Following the global COVID-19 pandemic, the development and rapid deployment of mRNA vaccines highlighted the critical role of lipid nanoparticles (LNPs) in the context of pharmaceuticals. Used as the essential delivery vehicles for fragile RNA-based therapies and vaccines, LNPs protect the RNA from degradation and ensure effective delivery within the body.
Despite their critical importance, the large-scale manufacturing of these LNPs saw numerous bottlenecks during the pandemic, underscoring the need for scalable production techniques that could keep pace with global demand.
Now, in a paper published in the Proceedings of the National Academy of the Sciences, researchers at the University of Pennsylvania describe how the Silicon Scalable Lipid Nanoparticle Generation platform (SCALAR), a reusable silicon- and glass-based platform designed to transform the production landscape of LNPs for RNA therapeutics and vaccines, offers a scalable and efficient solution to the challenges exposed during the COVID-19 crisis.
“We’re excited to create a piece of technology platform that bridges the gap between small-scale discovery and large-scale manufacturing in the realm of RNA lipid nanoparticle vaccines and therapeutics,” says co-author Michael Mitchell, associate professor of bioengineering in the School of Engineering and Applied Science at Penn. “By doing so, we’ve effectively leapfrogged the clunky, time-consuming, and costly barriers that slow down the production ramp-up of promising new RNA medicines and vaccines.”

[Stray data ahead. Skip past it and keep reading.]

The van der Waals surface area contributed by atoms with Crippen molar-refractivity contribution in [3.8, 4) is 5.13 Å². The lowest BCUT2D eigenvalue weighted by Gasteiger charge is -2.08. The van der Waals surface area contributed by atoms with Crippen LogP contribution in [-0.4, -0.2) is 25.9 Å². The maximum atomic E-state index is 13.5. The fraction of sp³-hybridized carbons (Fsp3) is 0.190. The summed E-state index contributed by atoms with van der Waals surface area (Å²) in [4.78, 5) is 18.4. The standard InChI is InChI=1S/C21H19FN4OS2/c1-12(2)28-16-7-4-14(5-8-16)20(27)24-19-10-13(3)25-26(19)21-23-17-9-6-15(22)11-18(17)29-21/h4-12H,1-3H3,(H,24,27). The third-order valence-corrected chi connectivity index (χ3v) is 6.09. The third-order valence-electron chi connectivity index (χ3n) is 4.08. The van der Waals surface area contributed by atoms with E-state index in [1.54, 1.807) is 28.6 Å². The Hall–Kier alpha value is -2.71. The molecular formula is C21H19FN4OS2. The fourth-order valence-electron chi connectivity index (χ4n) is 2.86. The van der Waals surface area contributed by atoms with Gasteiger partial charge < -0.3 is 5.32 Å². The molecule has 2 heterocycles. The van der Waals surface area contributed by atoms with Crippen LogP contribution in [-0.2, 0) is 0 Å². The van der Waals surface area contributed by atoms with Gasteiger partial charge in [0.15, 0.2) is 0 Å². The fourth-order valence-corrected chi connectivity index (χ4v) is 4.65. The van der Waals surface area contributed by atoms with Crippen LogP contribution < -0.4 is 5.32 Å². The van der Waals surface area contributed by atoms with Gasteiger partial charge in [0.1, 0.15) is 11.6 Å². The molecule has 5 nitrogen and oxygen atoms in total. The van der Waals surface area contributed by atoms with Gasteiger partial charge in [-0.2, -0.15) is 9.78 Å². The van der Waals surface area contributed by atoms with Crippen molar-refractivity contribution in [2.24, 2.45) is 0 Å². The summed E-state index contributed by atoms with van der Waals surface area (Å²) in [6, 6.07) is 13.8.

The intricacies of RNA-based therapies require the RNA to be encased in a delivery system capable of navigating the body’s biological obstacles. LNPs fulfill this role, allowing the RNA to reach the intended cells for maximum therapeutic impact. SCALAR aims to take this a step further, allowing for an unprecedented three orders of magnitude scalability in LNP production rates, addressing the speed and consistency bottlenecks that hinder existing methods.
Sarah Shepherd, the first author of the paper and a recent Ph.D. graduate who worked in the Mitchell Lab, says, “With SCALAR, we’re not just reacting to today’s challenges but proactively preparing for tomorrow’s opportunities and crises. This technology is flexible, uses mixing architectures well-documented in microfluidics, and is scalable enough to meet future demands in real time. That’s an enormous leap forward for the field.”
Shepherd says that SCALAR builds on prior work from the Mitchell lab and is based on a microfluidic chip platform. Akin to a computer chip, wherein a computer’s electrically integrated circuit has numerous little transistors transporting signals as ones or zeroes to produce an output, the SCALAR microchip precisely controls their two key reagents, lipids and RNA, to generate LNPs.
This article was written by Nathi Magubane. Read the full story at Penn Today.